Julia: So you can relate to exactly how old it is. I think most writers don’t go back and reread their books very often. I don’t. For me, a big part of it is that the way that I write, I edit as I go along. I realize this is a podcast, but I’m actually making motions that show my editing process, these little loops. I’m constantly looping back. What happens is that by the end of it, I’ve read the book maybe a hundred times. I don’t want to read it again. I remember talking to somebody in publicity who was saying, “Julia, you need to stop saying this.” I’m like, “Oh, my god, it’s so predictable. I think it’s so boring.” They’re like, “Stop saying that about your book.” The point is, if you’ve read something a hundred times, it seems pretty predictable, and so I don’t want to read it again. It had been a long, long time before I’d done this. I didn’t do a close reread, but I did a fairly thorough skim of all the books. We did have someone who did a preliminary — she went through the books to find what she thought were really quotable quotes. In the end, it had to be me. I did a skim. I cheated a little. Although, I guess some would call it cheating, some would call it very clever research. I went to Goodreads where people put their favorite quotes in. I was able to find some good quotes that way. Although, then you have to go back and find them in the books and make sure they actually existed. It was fun. It was fun because sometimes you’d go through and you’d think, that’s not bad. I did that?

A lot of these quotes, I have no recollection of writing that sentence. Then some of them were quite memorable to me. I did remember them very well. Sorry, I keep looking off at — I have the book here too. It was fun. The other thing that was very different about it was that — I am not a very visual writer. I don’t picture the scenes the way I think some people think I do. I don’t picture the characters very clearly. I describe them. This person has this color hair and he’s got that color eyes, but I don’t have a very sharp image of it. It’s different now that we’ve had the show. Now I’m rereading this stuff, and I see the actors. It’s a very different experience for me to actually have these clear images of what the characters look like. I think that’s a testament to the excellent acting and especially to the fabulous casting director. She did an amazing job. I think I say this in the intro. It doesn’t matter that — in the book, Simon had blue eyes. When I’m reading the Simon stuff, I see Regé-Jean Page, who was absolutely amazing. Then the woman who plays Eloise, Claudia Jessie, she puts an incredible physicality into the way she does that role. When she walks, her head’s a couple inches ahead of the rest of her like she just has to get where she’s going. I see these things. I see her movements as I’m reading her stuff. It was really a fascinating exercise for me in an almost intellectual sense as well.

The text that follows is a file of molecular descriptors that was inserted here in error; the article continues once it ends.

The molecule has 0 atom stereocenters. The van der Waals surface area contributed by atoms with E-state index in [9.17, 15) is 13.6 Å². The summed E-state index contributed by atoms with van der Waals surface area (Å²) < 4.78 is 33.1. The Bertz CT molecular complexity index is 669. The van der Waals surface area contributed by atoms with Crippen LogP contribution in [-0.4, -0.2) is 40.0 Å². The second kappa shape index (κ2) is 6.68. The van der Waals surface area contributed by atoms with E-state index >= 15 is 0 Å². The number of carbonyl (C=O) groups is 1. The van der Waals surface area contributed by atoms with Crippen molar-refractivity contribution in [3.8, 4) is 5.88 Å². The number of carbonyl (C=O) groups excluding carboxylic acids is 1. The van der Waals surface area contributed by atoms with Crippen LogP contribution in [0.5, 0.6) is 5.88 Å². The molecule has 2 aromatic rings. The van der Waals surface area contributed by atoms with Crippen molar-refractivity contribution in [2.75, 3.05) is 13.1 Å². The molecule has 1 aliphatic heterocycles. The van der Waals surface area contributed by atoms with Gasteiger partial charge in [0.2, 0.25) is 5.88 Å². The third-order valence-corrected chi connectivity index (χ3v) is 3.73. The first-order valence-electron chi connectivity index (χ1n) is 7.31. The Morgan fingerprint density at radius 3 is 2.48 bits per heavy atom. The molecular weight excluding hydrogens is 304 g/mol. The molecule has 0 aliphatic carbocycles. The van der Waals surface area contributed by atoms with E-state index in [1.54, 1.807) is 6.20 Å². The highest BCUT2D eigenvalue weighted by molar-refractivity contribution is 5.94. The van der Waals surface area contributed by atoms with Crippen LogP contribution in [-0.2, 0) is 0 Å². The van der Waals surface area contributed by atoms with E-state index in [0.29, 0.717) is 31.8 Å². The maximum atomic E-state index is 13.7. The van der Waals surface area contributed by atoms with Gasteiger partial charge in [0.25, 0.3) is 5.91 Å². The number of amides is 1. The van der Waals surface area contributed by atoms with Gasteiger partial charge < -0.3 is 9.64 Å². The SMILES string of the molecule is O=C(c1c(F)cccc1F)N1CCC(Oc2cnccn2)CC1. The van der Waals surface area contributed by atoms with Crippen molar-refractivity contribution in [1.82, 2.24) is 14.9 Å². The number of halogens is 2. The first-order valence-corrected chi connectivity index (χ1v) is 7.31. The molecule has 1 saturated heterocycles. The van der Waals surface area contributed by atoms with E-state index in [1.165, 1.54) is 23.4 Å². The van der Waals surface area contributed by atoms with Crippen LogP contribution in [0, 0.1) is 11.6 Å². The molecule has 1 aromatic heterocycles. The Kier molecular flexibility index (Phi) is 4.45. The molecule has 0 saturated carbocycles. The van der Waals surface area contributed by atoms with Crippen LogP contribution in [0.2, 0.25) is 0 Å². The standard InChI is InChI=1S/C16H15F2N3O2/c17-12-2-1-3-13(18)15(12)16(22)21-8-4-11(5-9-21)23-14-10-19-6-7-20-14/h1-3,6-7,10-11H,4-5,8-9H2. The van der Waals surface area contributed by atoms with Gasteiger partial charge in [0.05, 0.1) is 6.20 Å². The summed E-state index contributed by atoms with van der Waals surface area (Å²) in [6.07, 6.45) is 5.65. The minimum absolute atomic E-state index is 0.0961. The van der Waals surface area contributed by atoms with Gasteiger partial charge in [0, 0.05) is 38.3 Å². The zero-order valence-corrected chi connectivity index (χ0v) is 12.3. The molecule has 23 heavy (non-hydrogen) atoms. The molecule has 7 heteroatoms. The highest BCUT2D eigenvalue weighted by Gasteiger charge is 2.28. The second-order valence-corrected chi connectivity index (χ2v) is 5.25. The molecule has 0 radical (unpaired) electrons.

Zibby: Wow. I loved how you said, yes, thank you to the show because now I actually have a picture of what they look like in my head. That’s great. This is somewhat off topic, but I saw on your website that you had started a foundation in honor of your father because of his loss a year ago. Can you tell me about that?

Julia: Yes. It was actually earlier this year. My father and my sister were killed in an automobile crash that was caused by a drunk driver and then also a truck that didn’t properly secure its load. Some, I’m told, canvas bags flew off the back of a truck. My father’s car and another car, I don’t know whether they stopped or just slowed down a lot, but they did. Then there was a man driving a very large pickup truck who was three times over the legal limit for alcohol. He told the police he’d been drinking for two days straight. Slammed into the back of my father’s car which then slammed into the car in front of it killing my father and my sister, critically, critically injuring my brother-in-law who’s still hospitalized — this was five months ago — and also badly injuring my stepmother, who can no longer live independently. This was obviously something pretty — I don’t even know how to explain it. It’s nothing I’ve ever gone through in my life. It’s easily the worst thing that ever happened in my life. Somebody described it as the year of loss and abundance. On the one hand, so many incredible things are happening in my life because of Bridgerton. Then on the other hand, I lost two people very close to me in the blink of an eye.

I’ve been trying to — well, you can’t make sense of it. I think making sense of it isn’t the right word, but I’ve been trying to find ways to heal. It’s tough because you’ve got two people. There’s two very separate things. I can think about my dad and think, yeah, my dad was perfectly healthy and he probably had another decade at least, but he’s seventy-seven. He was seventy-seven. I got to have my father for fifty-one years. The kids down the block, who are teenagers, lost their dad last year to pancreatic cancer. I’m very fortunate. That argument doesn’t work when your sister is thirty-seven. I’ve been finding different ways for each of them to mourn. For my sister, we had been working on a book together, a graphic novel which is coming out next year called Miss Butterworth and the Mad Baron. For her, I’ve been trying to honor her by making sure that that continues in the best-possible manner. It was almost done, so there’s stuff to do. Then with my dad, we created, not a foundation, but a scholarship in his name. We’re working towards the creation of a scholarship in his name at the Summer Science Program, which is a program — it’s exactly what it sounds like. It’s a summer science program. He had actually been a participant in 1960 in the second year of its existence. At the time, it was just for boys, of course. It was for the best science students in the state of California. He got to go. It just opened his eyes in a huge way. He came from what was then a very small town in California. It’s now actually a fairly large city.